Eric Ruffing and Dave Parmley of Orange-County based 13THFLOOR design for the youth market-or at least for those who think and act young. Clients have included Mattel, Hot Wheels, Mountain Dew, Pepsi, EA, Hasbro, Oakley, Giro, The Simpsons, Family Guy, Nike, Converse, and MTV. But they also have worked for more staid, larger agencies such as 20th Century Fox, Warner Bros, Frog Design, TBWA Chiat Day, Infinity Broadcasting, TL Partnership, and JWT Team Detroit.
They have been remarkably successful in the much-imitated skulls/flames/goth/lightning bolt category for a remarkably long stretch of time: 13THFLOOR's virtual office opened in 1993 after both designers left positions at O'Neill Surf in Santa Cruz. Their work has the feel of Mad, Surfer and Hot Rod magazines graphics that so many kids grew up doodling in the margins of school notebooks. By a lucky twist of fate, Ruffing and Parmley never had to stop.
Largely because they walk the walk (and surf the surf, and flip the board, and manual the bike-they both are involved in about every action sport imaginable), they can truly talk the talk. A successful design is one that appeals to them personally, as they are in the target audience. But they have also learned the degrees of "skullitude," so to speak. What appeals to a Hot Wheels-car-buying mom may not appeal to a hard-core, 19-year-old skateboarder. The designers know how to ramp it up and down.
"There are a lot of artists in this market who cross the line to being very evil and satanic. We go to the edge of the abyss but don't fall in," Parmley says. What appeals to clients is the freshness in their work: All of their art and type is custom (or, as they prefer to say, "kustom"). Every skeleton, every flame, every horned and/or fanged creature is brand-new. Each design may go through 30, 40 or 50 revisions. Every new face is massaged and tweaked carefully-so much so that their next step in business will be to sell the finessed fonts as products. They love the details, shooting designs back and forth between their offices (Eric is in Ladera Ranch, while Dave is in Dana Point). The work may look impulsive, but it is anything but.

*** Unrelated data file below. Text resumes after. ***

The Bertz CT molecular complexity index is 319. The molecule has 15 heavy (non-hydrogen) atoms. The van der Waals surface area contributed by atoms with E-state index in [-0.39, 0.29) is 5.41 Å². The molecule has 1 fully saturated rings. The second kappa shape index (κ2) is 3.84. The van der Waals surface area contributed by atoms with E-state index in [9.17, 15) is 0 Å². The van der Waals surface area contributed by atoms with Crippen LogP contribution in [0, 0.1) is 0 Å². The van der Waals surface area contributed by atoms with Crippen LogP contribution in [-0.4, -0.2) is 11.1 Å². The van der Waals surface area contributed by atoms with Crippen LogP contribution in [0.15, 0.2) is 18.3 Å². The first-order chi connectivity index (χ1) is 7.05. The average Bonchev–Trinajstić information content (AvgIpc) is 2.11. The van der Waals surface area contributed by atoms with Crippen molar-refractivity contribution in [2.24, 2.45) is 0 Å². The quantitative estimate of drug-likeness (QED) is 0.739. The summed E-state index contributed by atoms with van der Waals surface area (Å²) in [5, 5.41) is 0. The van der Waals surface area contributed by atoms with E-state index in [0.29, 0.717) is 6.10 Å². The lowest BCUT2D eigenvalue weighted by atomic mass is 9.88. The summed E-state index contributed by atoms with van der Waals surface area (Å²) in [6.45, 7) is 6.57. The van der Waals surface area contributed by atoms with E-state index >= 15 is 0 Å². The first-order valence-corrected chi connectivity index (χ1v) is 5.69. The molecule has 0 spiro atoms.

"We look at the trends around clothing stores and in magazines and wherever, and everything has the 'use this font, place your logo here' attitude. Whether it's the art or the attitude, it is so incredibly similar. We really give uniqueness to our designs. That's what gives our clients equity in the designs we give them," Parmley says.
Ruffing shares one of his favorite stories that illustrates how they create work that connects with clients' customers directly. "We were called in by a global action sports brand to look at the work they were doing. They had every style they could think of in skulls, flames, gothic, wings, whatever. They asked us what style we thought would be best for their company. I said, 'All of them.' You just can't say that this one is cool for every person. You have to make a personal connection. The skateboard industry is the only one that still does that: There is no prevalent style. It's so important to know what the usage is for the art-embroidered? One color? Printed? What kind of stores will the art be in? Sport goods store or surf shop? Gift shop or supermarket? Local or national marketing?"
Parmley says their unwritten rule is simple: Would I wear that design myself? "That is the litmus test for us to check if a logo is done," he says. Once their work hits the street, waves or dirt, their true joy comes from seeing an end user put their design on his board or car, or from seeing someone wear their logo design on apparel.
He cites a particular success story. "When we did the Pro-Tec helmets logo, the main requirement was to make sure the kids didn't remove the Pro-Tec logo the minute they got out of the store. Years later, we still see that logo on kids' melons. That's a huge accomplishment," says Ruffing.
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